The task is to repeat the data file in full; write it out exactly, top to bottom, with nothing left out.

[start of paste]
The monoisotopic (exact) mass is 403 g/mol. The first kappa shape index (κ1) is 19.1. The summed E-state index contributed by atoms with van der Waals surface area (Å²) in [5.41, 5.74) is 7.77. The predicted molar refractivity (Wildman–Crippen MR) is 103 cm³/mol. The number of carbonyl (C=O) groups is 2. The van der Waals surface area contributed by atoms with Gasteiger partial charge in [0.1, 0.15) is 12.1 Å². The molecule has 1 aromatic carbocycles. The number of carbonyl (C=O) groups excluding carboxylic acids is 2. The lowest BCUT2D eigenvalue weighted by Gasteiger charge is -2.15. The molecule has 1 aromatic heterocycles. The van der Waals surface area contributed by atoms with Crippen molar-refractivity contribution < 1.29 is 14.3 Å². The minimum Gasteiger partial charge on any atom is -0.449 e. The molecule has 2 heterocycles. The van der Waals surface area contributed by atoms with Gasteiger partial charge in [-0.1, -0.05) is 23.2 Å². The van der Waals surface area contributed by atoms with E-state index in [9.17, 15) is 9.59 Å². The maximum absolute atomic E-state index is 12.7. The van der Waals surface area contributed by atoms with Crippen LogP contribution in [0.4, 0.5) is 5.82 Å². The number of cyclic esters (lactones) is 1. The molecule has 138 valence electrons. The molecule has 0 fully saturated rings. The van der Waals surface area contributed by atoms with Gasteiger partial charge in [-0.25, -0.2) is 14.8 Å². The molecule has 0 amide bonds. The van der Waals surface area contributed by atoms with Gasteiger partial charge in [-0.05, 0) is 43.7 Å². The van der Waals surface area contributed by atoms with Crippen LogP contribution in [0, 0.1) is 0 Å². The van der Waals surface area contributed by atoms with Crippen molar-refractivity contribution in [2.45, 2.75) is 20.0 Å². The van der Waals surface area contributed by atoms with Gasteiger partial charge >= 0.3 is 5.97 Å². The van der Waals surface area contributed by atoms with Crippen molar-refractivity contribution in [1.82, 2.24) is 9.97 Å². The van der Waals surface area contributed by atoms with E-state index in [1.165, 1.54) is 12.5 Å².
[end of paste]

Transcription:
The monoisotopic (exact) mass is 403 g/mol. The first kappa shape index (κ1) is 19.1. The summed E-state index contributed by atoms with van der Waals surface area (Å²) in [5.41, 5.74) is 7.77. The predicted molar refractivity (Wildman–Crippen MR) is 103 cm³/mol. The number of carbonyl (C=O) groups is 2. The van der Waals surface area contributed by atoms with Gasteiger partial charge in [0.1, 0.15) is 12.1 Å². The molecule has 1 aromatic carbocycles. The number of carbonyl (C=O) groups excluding carboxylic acids is 2. The lowest BCUT2D eigenvalue weighted by Gasteiger charge is -2.15. The molecule has 1 aromatic heterocycles. The van der Waals surface area contributed by atoms with Crippen molar-refractivity contribution < 1.29 is 14.3 Å². The minimum Gasteiger partial charge on any atom is -0.449 e. The molecule has 2 heterocycles. The van der Waals surface area contributed by atoms with Gasteiger partial charge in [-0.1, -0.05) is 23.2 Å². The van der Waals surface area contributed by atoms with E-state index in [9.17, 15) is 9.59 Å². The maximum absolute atomic E-state index is 12.7. The van der Waals surface area contributed by atoms with Crippen LogP contribution in [0.4, 0.5) is 5.82 Å². The number of cyclic esters (lactones) is 1. The molecule has 138 valence electrons. The molecule has 0 fully saturated rings. The van der Waals surface area contributed by atoms with Gasteiger partial charge in [-0.25, -0.2) is 14.8 Å². The molecule has 0 amide bonds. The van der Waals surface area contributed by atoms with Gasteiger partial charge in [-0.05, 0) is 43.7 Å². The van der Waals surface area contributed by atoms with Crippen LogP contribution in [0, 0.1) is 0 Å². The van der Waals surface area contributed by atoms with Crippen molar-refractivity contribution in [2.45, 2.75) is 20.0 Å². The van der Waals surface area contributed by atoms with Gasteiger partial charge >= 0.3 is 5.97 Å². The van der Waals surface area contributed by atoms with Crippen molar-refractivity contribution in [1.82, 2.24) is 9.97 Å². The van der Waals surface area contributed by atoms with E-state index in [1.165, 1.54) is 12.5 Å².